(vm)$ export GLUE_DIR=gs://cloud-tpu-checkpoints/bert/classification
    (vm)$ export TASK=mnli
    
  2. Set the PYTHONPATH environment variable

    TPU VM

    (vm)$ export PYTHONPATH="${PWD}/models:${PYTHONPATH}"
    

    TPU Node

    (vm)$ export PYTHONPATH="${PYTHONPATH}:/usr/share/models"
    
  3. Change to directory that stores the model:

    TPU VM

    (vm)$ cd ~/models/official/nlp/bert
    

    TPU Node

    (vm)$ cd /usr/share/models/official/nlp/bert
    

Train the model

From your Compute Engine VM, run the following command.

(vm)$ python3 run_classifier.py \
  --mode='train_and_eval' \
  --input_meta_data_path=${GLUE_DIR}/${TASK}_meta_data \
  --train_data_path=${GLUE_DIR}/${TASK}_train.tf_record \
  --eval_data_path=${GLUE_DIR}/${TASK}_eval.tf_record \
  --bert_config_file=${BERT_BASE_DIR}/bert_config.json \
  --init_checkpoint=${BERT_BASE_DIR}/bert_model.ckpt \
  --train_batch_size=32 \
  --eval_batch_size=32 \
  --learning_rate=2e-5 \
  --num_train_epochs=1 \
  --model_dir=${MODEL_DIR} \
  --distribution_strategy=tpu \
  --tpu=${TPU_NAME} \
  --steps_per_loop=500

Command flag descriptions

mode
One of train, eval, train_and_eval, or predict.
input_meta_data_path
The path to a file that contains metadata about the dataset to be used for training and evaluation.
train_data_path
The Cloud Storage path for training input. It is set to the fake_imagenet dataset in this example.
eval_data_path
The Cloud Storage path for evaluation input. It is set to the fake_imagenet dataset in this example.
bert_config_file
The BERT configuration file.
init_checkpoint
The path to the json file containing the initial checkpoint of the pre-trained BERT model.
train_batch_size
The training batch size.
eval_batch_size
The evaluation batch size.
learning_rate
The learning rate.
num_train_epochs
The number of epochs to train the model.
model_dir
The Cloud Storage path where checkpoints and summaries are stored during model training. You can reuse an existing folder to load previously generated checkpoints and to store additional checkpoints as long as the previous checkpoints were created using a Cloud TPU of the same size and TensorFlow version.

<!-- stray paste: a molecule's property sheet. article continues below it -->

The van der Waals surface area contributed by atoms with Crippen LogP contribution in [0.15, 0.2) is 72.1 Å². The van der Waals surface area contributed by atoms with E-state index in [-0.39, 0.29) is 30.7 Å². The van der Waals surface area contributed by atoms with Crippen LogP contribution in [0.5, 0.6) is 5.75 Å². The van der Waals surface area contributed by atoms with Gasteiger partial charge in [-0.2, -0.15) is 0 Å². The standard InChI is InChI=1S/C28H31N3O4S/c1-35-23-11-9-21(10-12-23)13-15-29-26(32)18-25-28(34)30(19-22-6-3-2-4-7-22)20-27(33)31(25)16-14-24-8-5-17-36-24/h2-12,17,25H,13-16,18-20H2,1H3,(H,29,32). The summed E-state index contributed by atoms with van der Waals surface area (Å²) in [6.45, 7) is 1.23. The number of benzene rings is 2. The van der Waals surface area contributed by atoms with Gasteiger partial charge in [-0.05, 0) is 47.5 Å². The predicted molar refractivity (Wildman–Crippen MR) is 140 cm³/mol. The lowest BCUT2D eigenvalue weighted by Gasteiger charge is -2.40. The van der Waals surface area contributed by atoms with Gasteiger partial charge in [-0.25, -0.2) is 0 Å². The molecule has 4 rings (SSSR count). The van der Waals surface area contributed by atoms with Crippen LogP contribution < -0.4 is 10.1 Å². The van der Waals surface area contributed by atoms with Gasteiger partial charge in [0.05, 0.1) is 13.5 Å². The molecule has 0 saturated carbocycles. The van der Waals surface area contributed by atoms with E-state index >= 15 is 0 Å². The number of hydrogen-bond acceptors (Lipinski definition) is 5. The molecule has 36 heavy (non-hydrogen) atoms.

distribution_strategy
To train the ResNet model on a TPU, set the distribution_strategy to tpu.
tpu
The name of the Cloud TPU to use for training.
steps_per_loop
The number of training steps to run before saving state to the CPU. A training step is the processing of one batch of examples. This includes both a forward pass and back propagation.

The training takes approximately 30 minutes on a v3-8 TPU. Upon completion the training script should display results like this:

12271/12271 [==============================]
  - 756s 62ms/step
  - loss: 0.4864
  - accuracy: 0.8055
  - val_loss: 0.3832
  - val_accuracy: 0.8546

To increase accuracy, set --num_tain_epochs=3.

Clean up

  1. Disconnect from the Compute Engine instance, if you have not already done so:

    (vm)$ exit
    

    Your prompt should now be username@projectname, showing you are in the Cloud Shell.

  2. Delete your Cloud TPU and Compute Engine resources. The command you use to delete your resources depends upon whether you are using TPU VMs or TPU Nodes. For more information, see System Architecture.

    TPU VMs

    $ gcloud alpha compute tpus tpu-vm delete bert-tutorial \
    --zone=europe-west4-a
    

    TPU Node

    $ gcloud compute tpus execution-groups delete bert-tutorial \
    --zone=europe-west4-a
    
  3. Verify the resources have been deleted by running gcloud compute tpus execution-groups list. The deletion might take several minutes. A response like the one below indicates your instances have been successfully deleted:

    $ gcloud compute tpus execution-groups list \
      --zone=europe-west4-a
    
     Listed 0 items.
    
  4. Delete your Cloud Storage bucket using gsutil as shown below. Replace bucket-name with the name of your Cloud Storage bucket.

    $ gsutil rm -r gs://bucket-name
    

What's next

In this tutorial you have trained the BERT model using a sample dataset. The results of this training are (in most cases) not usable for inference. To use a model for inference you can train the data on a publicly available dataset or your own data set. Models trained on Cloud TPUs require datasets to be in TFRecord format.

You can use the dataset conversion tool sample to convert an image classification dataset into TFRecord format. If you are not using an image classification model, you will have to convert your dataset to TFRecord format yourself. For more information, see TFRecord and tf.Example

Hyperparameter tuning

To improve the model's performance with your dataset, you can tune the model's hyperparameters. You can find information about hyperparameters common to all TPU supported models on GitHub. Information about model-specific hyperparameters can be found in the source code for each model. For more information on hyperparameter tuning, see Overview of hyperparameter tuning, Using the Hyperparameter tuning service and Tune hyperparameters.

Inference

Once you have trained your model you can use it for inference (also called prediction). AI Platform is a cloud-based solution for developing, training, and deploying machine learning models. Once a model is deployed, you can use the AI Platform Prediction service.